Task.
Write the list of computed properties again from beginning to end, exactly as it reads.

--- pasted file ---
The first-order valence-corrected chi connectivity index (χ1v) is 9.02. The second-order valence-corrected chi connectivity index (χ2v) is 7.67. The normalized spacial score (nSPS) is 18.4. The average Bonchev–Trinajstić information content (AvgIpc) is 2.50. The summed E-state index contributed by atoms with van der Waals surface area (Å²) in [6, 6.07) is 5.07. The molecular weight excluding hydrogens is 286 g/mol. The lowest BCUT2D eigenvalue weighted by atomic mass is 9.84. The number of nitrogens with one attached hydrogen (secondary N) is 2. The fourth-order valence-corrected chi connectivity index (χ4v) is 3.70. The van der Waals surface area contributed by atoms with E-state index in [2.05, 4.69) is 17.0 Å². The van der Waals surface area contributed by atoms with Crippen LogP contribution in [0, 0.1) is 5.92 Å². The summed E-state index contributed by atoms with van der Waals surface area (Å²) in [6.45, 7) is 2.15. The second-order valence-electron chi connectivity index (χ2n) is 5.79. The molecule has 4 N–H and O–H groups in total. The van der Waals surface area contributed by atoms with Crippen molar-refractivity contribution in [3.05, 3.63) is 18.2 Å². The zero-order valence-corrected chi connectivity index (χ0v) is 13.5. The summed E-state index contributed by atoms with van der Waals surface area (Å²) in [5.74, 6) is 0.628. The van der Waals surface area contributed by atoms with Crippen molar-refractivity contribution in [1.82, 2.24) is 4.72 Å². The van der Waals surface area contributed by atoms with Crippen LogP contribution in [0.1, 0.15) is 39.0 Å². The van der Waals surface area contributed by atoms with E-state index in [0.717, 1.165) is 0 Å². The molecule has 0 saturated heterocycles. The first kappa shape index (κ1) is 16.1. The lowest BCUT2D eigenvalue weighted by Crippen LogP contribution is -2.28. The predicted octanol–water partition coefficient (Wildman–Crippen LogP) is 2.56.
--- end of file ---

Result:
The first-order valence-corrected chi connectivity index (χ1v) is 9.02. The second-order valence-corrected chi connectivity index (χ2v) is 7.67. The normalized spacial score (nSPS) is 18.4. The average Bonchev–Trinajstić information content (AvgIpc) is 2.50. The summed E-state index contributed by atoms with van der Waals surface area (Å²) in [6, 6.07) is 5.07. The molecular weight excluding hydrogens is 286 g/mol. The lowest BCUT2D eigenvalue weighted by atomic mass is 9.84. The number of nitrogens with one attached hydrogen (secondary N) is 2. The fourth-order valence-corrected chi connectivity index (χ4v) is 3.70. The van der Waals surface area contributed by atoms with E-state index in [2.05, 4.69) is 17.0 Å². The van der Waals surface area contributed by atoms with Crippen LogP contribution in [0, 0.1) is 5.92 Å². The summed E-state index contributed by atoms with van der Waals surface area (Å²) in [6.45, 7) is 2.15. The second-order valence-electron chi connectivity index (χ2n) is 5.79. The molecule has 4 N–H and O–H groups in total. The van der Waals surface area contributed by atoms with Crippen molar-refractivity contribution in [3.05, 3.63) is 18.2 Å². The zero-order valence-corrected chi connectivity index (χ0v) is 13.5. The summed E-state index contributed by atoms with van der Waals surface area (Å²) in [5.74, 6) is 0.628. The van der Waals surface area contributed by atoms with Crippen molar-refractivity contribution in [1.82, 2.24) is 4.72 Å². The van der Waals surface area contributed by atoms with Crippen LogP contribution in [0.1, 0.15) is 39.0 Å². The van der Waals surface area contributed by atoms with E-state index in [0.717, 1.165) is 0 Å². The molecule has 0 saturated heterocycles. The first kappa shape index (κ1) is 16.1. The lowest BCUT2D eigenvalue weighted by Crippen LogP contribution is -2.28. The predicted octanol–water partition coefficient (Wildman–Crippen LogP) is 2.56.